Review – Dadish 3


The world needs more Dadish. After the first two games, both of which I did enjoy a fair bit, there was a longing in the world, what would the little radish children get up to next? Okay, maybe it’s just me who wanted more of that ludicrous premise, but these games are way more fun than they have any right to be, and Dadish 3 seemed to continue that trend. After the defeat of Lord Durnak and Space Durnak, Lord of Space, surely that was the end for the titular hero and he would finally be able to have a nap like he has always wanted to.


It took 3 games for Mom to return, too real.

By far the best thing about the Dadish games is the fact that they make sense to play in order, even with the “lack” of story. While they all follow the same premise of children leaving, Dadish having to find them, and bosses wanting to kill him. The progression of difficulty, as well as an ever increasing complexity in design, actually makes these games make sense to play in order. Dadish isn’t difficult, I feel like I probably beat that game with one or two deaths tops. Dadish 2 definitely stepped up the difficulty, and the spike in difficulty felt like a natural progression going from the first game. Dadish 3 continues that trend with a major spike already in the first handful of levels.


The bread is way more annoying than it should be.

Dadish 3 introduces new characters and level styles as well. The big new character you’ll meet in Momato. Mom’s back, even though we never met her in the first couple games. She was a bit busy with meetings, it seems. Her gimmick is that she’s very bouncy (get your mind out of the gutter), so you’ll have to be careful of dangers from above, as well as where you land. Not a super crazy gimmick the first time around, but when you need to do very narrow platforming on small moving platforms with spikes moving around them, and spikes below, it definitely gets much harder, and as a result, more entertaining.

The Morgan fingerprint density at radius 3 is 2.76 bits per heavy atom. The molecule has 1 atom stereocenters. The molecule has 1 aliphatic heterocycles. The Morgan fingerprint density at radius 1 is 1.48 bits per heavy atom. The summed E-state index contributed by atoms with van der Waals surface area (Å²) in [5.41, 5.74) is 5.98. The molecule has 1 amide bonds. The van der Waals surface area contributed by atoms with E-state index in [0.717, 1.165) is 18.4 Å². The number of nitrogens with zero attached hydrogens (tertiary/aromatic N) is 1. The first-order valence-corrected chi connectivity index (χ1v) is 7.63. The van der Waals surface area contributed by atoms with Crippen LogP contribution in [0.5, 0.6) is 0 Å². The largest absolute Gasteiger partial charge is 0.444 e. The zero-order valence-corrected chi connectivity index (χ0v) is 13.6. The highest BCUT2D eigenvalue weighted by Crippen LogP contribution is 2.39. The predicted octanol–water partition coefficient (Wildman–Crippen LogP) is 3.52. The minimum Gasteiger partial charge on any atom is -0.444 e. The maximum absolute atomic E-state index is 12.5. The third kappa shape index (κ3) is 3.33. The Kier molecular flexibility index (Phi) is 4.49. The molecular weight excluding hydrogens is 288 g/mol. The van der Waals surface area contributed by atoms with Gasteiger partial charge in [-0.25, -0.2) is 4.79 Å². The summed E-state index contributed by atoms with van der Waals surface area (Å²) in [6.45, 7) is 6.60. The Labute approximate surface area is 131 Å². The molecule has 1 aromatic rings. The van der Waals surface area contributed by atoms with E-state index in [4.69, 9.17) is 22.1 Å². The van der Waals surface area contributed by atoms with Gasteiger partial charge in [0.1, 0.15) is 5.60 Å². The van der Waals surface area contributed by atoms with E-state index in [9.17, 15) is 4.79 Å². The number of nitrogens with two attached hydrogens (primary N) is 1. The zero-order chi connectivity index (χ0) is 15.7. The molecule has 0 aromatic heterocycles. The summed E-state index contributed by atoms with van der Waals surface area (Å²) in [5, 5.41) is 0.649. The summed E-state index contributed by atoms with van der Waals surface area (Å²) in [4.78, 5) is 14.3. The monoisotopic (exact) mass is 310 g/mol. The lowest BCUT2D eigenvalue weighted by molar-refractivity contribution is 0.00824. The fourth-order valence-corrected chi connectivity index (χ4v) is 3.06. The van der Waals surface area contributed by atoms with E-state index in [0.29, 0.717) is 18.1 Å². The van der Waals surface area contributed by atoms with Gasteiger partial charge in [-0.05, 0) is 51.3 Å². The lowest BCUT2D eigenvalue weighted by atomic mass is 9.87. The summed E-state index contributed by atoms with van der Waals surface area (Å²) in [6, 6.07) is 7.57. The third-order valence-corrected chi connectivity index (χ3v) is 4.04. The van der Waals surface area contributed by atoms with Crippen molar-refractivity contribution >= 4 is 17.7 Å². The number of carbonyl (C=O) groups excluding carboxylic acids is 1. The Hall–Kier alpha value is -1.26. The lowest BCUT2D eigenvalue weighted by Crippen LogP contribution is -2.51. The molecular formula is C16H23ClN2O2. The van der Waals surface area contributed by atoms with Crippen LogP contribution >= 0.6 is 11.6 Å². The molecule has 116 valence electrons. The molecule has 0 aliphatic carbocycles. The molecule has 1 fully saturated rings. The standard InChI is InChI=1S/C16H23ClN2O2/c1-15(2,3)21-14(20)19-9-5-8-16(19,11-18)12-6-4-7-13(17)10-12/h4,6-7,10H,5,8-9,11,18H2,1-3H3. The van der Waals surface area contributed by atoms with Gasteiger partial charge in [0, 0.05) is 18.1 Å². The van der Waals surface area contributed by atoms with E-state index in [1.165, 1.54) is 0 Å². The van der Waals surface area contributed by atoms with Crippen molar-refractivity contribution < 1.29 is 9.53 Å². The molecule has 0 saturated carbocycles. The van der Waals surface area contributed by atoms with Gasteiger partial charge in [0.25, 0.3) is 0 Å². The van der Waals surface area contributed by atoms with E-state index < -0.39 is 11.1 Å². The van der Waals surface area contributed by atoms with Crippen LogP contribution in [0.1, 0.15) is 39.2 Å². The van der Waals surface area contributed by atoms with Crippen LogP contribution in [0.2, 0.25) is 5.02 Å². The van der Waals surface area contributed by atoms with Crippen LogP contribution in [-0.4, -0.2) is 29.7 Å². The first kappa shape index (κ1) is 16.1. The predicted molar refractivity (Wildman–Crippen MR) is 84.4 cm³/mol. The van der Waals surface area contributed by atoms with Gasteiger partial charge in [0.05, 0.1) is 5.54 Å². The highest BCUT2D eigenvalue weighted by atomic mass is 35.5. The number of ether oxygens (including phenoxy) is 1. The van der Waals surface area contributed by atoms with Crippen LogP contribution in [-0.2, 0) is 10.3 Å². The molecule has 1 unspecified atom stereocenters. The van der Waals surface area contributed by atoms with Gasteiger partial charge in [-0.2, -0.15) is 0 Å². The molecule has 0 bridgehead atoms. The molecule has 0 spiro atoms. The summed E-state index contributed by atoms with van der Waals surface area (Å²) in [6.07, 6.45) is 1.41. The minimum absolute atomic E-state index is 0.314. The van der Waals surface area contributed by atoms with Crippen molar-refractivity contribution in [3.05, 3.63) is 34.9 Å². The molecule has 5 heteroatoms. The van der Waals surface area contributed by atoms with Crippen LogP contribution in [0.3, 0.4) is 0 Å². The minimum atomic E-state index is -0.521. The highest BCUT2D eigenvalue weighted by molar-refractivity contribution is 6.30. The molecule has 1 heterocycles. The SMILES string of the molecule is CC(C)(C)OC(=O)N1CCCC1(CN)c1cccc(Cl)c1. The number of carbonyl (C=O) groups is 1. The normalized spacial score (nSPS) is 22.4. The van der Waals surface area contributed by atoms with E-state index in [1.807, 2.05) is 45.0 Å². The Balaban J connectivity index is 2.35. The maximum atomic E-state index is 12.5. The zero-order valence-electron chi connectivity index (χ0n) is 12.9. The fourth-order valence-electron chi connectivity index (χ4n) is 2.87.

Big… turnip?

Dadish 3 genuinely follows the exact same art style and music style as the first two games. It’s hard to talk too much about it without repeating everything that’s been mentioned previously. The pixel art is great, and works really well for this game. The sprites are distinguished from everything else, and nothing feels like it blends into the background. In other words, when you die, you know it’s your fault, which is always good, right? The music fits each of the areas very nicely, a nice HD 8-bit style soundtrack that really ties everything together appropriately. 


The possum is back, not screeching this time..

What more is there to say? Dadish 3 genuinely is just more Dadish. And let me be clear, that is not a bad thing. On the contrary: it’s excellent. If you were a fan of the first two games, this one just continues to expand on their solid foundations, adding more challenging levels and puzzles to the mix. I’m willing to bet I’ve had more deaths in Dadish 3 than Dadish and Dadish 2 combined. There is a lot of ground to cover, but Momato is back to help you do it.

Graphics: 7.0

The graphics haven’t improved or gotten worse since the first game, and that’s perfectly okay because they still work really well even with all the new landscapes.

Gameplay: 8.0

Dadish 3 just continues to get harder from where Dadish 2 ended. It’s a continuous uphill battle, but with a little help from friends, it’s all possible.

Sound: 6.5

Music is still fun, and still fitting. Nothing super out of this world, but it really doesn’t need to be. Just glad each area feels like its own.

Fun Factor: 9.5

Dadish 3 will convince you to replay levels to find the stars. They’re even more hidden this time around, and make the completion more frustrating, but more fun. All around one of the better feeling indie platformers.

Final Verdict: 8.0

Dadish 3 is available now on Nintendo Switch, PC, PlayStation 4, Xbox One.

Reviewed on Nintendo Switch.

A copy of Dadish 3 was provided by the publisher.